Caregiving

Recently Answered

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    The types of services covered at home when you are dying will depend on your insurance. If you are in a home hospice program, a home health aide may be available to assist. If your insurance does not cover a home health aide and you and your loved ones wish to pay privately for these services, you can do so. Your social worker can usually assist in arranging these services.
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    ALinda Ercoli, PhD, Psychology, answered on behalf of UCLA Health
    Some caregivers don't want to get emotional support from others because they're embarrassed about their feelings. They're ashamed about being angry and frustrated. If you get into a support group or talk to others who are in the same situation as you, you'll find that you're not alone. These are very normal feelings to experience. Don't let shame keep you away from getting support.
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    ALinda Ercoli, PhD, Psychology, answered on behalf of UCLA Health
    One of the most important things that you can do if you are taking care of a loved one with dementia is to get educated about what dementia is and what kind of dementia your loved one has. For instance, does your loved one have Alzheimer's disease or Lewy body disease? There are differences in how people present with these diseases. The more you know about dementia and its course and what you can expect to happen in your loved one, the better equipped you will be as a caregiver. Indeed, the more knowledge you have, the better you will be able to cope with the stresses of caregiving.
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    ALinda Ercoli, PhD, Psychology, answered on behalf of UCLA Health
    Sometimes caregivers act violently or aggressively toward the care recipient, especially if the caregiver is depressed and feeling overwhelmed.
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    ALinda Ercoli, PhD, Psychology, answered on behalf of UCLA Health
    Behavioral problems in people with dementia are one of the main reasons these people come to the attention of their doctors. They may have had memory problems for years, but it may be other things, like wandering, aggression and asking questions over and over again, that highlight the problem.

    Usually a behavioral problem means there is something wrong. For example, internally she may be upset or may have a medical condition that she is trying to communicate. These kinds of things are very difficult for the caregiver to manage and to deal with emotionally. Getting education on how to manage behavioral problems and how to communicate better and relate more to a person with dementia is very helpful in reducing these behavioral problems.
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    ALinda Ercoli, PhD, Psychology, answered on behalf of UCLA Health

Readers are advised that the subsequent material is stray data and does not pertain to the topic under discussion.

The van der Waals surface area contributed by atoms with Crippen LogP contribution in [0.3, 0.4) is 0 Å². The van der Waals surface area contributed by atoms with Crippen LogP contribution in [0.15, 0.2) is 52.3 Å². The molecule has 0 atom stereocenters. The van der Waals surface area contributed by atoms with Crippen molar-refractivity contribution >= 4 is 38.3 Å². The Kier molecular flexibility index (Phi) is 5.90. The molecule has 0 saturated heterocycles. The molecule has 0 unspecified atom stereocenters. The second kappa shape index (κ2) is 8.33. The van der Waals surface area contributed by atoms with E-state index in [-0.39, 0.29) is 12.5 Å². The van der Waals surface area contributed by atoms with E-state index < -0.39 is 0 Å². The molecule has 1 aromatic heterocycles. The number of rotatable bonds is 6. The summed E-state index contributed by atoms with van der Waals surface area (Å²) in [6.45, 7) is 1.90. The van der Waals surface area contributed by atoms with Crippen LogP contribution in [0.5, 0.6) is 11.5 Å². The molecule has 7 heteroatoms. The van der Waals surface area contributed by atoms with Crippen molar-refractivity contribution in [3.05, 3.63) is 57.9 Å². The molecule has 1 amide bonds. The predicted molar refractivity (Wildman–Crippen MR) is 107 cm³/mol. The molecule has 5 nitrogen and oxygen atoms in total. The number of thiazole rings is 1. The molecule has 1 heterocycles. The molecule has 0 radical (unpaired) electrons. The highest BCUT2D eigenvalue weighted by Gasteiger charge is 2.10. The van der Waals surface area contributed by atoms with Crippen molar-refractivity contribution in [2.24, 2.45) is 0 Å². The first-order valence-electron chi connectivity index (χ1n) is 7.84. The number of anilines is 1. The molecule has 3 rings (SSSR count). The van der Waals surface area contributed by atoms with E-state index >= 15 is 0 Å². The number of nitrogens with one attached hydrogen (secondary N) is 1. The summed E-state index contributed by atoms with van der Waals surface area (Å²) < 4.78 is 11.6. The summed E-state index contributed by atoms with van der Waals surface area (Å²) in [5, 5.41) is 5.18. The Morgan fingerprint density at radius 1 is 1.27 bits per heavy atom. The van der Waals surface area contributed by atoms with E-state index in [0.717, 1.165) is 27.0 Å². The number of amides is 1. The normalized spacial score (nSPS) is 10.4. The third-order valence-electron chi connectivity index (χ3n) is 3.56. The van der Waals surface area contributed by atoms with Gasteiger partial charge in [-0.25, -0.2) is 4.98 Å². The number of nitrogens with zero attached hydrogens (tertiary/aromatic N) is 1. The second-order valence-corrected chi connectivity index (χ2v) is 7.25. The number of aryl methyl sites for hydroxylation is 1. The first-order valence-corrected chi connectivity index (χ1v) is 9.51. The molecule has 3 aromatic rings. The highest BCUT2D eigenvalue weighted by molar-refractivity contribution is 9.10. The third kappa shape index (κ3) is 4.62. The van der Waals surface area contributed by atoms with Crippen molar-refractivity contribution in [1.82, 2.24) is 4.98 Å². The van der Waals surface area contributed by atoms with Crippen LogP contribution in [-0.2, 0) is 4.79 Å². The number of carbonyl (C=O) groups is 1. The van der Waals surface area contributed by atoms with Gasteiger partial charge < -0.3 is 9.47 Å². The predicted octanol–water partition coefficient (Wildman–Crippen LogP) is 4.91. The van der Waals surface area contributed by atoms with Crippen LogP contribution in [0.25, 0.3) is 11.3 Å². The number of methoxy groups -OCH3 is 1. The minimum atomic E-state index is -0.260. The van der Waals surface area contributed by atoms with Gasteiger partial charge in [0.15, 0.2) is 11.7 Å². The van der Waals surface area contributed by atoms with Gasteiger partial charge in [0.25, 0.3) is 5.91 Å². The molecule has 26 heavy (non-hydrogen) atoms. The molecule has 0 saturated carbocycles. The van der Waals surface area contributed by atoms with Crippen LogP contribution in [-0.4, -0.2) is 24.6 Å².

The more you know about dementia, the more you'll understand how little the person with dementia you're caring for can really control his or behavior, or contribute. Having very high expectations of someone with dementia can result in caregiver stress and a lot of miscommunication between the two of you. That can result in behavioral problems and more stress for both of you.
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    ALinda Ercoli, PhD, Psychology, answered on behalf of UCLA Health
    Cultural backgrounds are important as a potential stressor for caregivers. This is because people with different cultural backgrounds have different thoughts about aging and caring for loved ones. This can affect the level of stress that a caregiver experiences.
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    ALinda Ercoli, PhD, Psychology, answered on behalf of UCLA Health
    Your coping strategies affect your levels of stress as a caregiver, as does how well you meet your personal needs. For instance, can you deal with the depression or anxiety that you might be feeling -- or do you even deal with it? Do you seek help for that? Do you take care of yourself, or do you neglect yourself? Are you getting out to exercise? Are you eating properly? About 25% or more of caregivers have unmet needs. In other words, while they're caring for someone else, they're not caring for themselves.
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    ALinda Ercoli, PhD, Psychology, answered on behalf of UCLA Health
    Role change can add to a caregiver's stress. Role change means that all of a sudden, an adult son or daughter becomes like a parent, either to his or her own parent, or to his or her spouse. It's not something that we expect, nor is it natural.
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    ALinda Ercoli, PhD, Psychology, answered on behalf of UCLA Health
    Families can add to a caregiver’s stress depending, for instance, on how the family has been relating to each other over the years. These relationships do not necessarily get better once caregiving starts. Family members often argue about the kind of care that they feel someone should get. They may disagree about who is doing the most work and who is not helping out. Quite often, there are family members who are absentees and are just not involved. Some people can be overly involved and very attached when caregiving, and this can also lead to a lot of tension in the family.